Sitting in the Mazda 6, it seems a shame that little of the imaginative but unseen engineering work is reflected in the cabin.

The interior architecture is carried over almost wholesale from the Mazda CX-5, and squashing it into a slimmer saloon interior has not helped lift its rather dingy appearance. If anything, the dashboard’s lumpy discord and undistinguished fascia materials are even more conspicuous in a segment moving steadily upmarket.

Matt Saunders

Chief tester
It took four attempts to program the sat-nav via voice control for the nearest hospital. Not a good system for your hour of need

We have few issues with its functionality, though. From easily legible dials to the chunky click of the heater controls, the Mazda 6 feels like a car built to resist uncaring high-mile punishment.

The only exception is the multimedia system, which, thanks to a dull screen and clunky menus, is tiresome to interact with and persists with needlessly replicated touchscreen options.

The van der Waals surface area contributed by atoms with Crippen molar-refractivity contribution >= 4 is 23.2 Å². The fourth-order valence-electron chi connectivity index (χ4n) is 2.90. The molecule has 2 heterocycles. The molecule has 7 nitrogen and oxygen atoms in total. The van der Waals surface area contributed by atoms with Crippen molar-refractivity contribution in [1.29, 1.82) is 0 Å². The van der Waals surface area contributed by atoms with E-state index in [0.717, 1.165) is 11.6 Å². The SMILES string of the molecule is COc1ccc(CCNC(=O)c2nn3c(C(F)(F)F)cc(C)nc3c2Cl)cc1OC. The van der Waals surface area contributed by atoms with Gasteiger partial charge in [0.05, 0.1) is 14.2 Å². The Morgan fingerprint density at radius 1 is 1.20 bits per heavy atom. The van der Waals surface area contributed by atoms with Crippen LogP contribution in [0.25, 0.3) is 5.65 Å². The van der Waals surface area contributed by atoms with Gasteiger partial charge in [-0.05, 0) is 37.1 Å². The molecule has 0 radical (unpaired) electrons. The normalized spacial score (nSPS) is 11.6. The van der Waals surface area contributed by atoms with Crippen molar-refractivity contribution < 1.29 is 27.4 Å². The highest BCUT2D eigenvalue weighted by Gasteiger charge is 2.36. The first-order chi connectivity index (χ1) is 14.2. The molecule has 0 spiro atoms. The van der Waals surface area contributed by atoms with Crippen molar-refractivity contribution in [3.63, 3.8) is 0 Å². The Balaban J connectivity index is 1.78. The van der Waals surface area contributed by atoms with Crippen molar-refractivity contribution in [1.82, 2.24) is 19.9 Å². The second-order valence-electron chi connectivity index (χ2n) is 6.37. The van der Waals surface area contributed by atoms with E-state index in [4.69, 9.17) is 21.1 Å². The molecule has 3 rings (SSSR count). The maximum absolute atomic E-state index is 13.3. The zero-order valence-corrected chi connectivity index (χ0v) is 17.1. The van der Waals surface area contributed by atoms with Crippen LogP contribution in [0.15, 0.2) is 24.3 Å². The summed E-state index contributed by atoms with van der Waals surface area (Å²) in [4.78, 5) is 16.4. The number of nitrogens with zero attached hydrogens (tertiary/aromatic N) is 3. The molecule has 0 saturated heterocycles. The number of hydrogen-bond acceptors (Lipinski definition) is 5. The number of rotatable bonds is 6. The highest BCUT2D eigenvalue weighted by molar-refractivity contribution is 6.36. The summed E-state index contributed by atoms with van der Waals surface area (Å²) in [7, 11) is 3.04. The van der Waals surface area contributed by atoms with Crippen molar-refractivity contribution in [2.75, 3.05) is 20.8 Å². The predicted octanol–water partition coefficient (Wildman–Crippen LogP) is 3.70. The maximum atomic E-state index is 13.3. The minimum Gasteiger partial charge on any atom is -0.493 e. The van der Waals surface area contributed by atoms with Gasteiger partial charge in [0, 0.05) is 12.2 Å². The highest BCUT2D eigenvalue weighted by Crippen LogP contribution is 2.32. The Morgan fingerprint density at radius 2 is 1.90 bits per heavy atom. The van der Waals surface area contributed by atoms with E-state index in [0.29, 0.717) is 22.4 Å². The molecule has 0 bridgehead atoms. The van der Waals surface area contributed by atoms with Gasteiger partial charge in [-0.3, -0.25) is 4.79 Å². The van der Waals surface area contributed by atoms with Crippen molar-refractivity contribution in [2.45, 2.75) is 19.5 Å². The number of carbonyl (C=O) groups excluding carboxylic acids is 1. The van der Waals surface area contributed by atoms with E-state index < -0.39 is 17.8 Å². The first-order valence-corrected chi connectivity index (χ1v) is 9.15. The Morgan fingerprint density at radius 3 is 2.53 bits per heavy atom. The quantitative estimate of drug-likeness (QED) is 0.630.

The substantial wheelbase means there’s an abundance of rear legroom. It’s not class-leading (the Skoda Superb sees to that), but it’s within touching distance.

In the saloon there’s a similarly impressive 483-litre boot, which can be extended by dropping the rear seats. That rises to 506 litres in the Tourer model, or a substantial 1632 litres with the rear seats folded down.

Both saloon and estate are roomy up front, too, and the standard six-way adjustable driver’s seat top-spec models keeps comfort levels respectable. The 6's equipment levels are comprehensive too, with even the entry-level models coming with niceties including air-con, cruise control, USB connectivity, electric mirrors, front fogs and alloy wheels.

The result is a car with the fundamental bases covered – it’s a usable, spacious and unstressed environment, but not one that competes with the presentation or quality of rivals such as the VW Passat, or even affordable alternatives newcomers like the Hyundai i40.

Top 5 Mid-size execs

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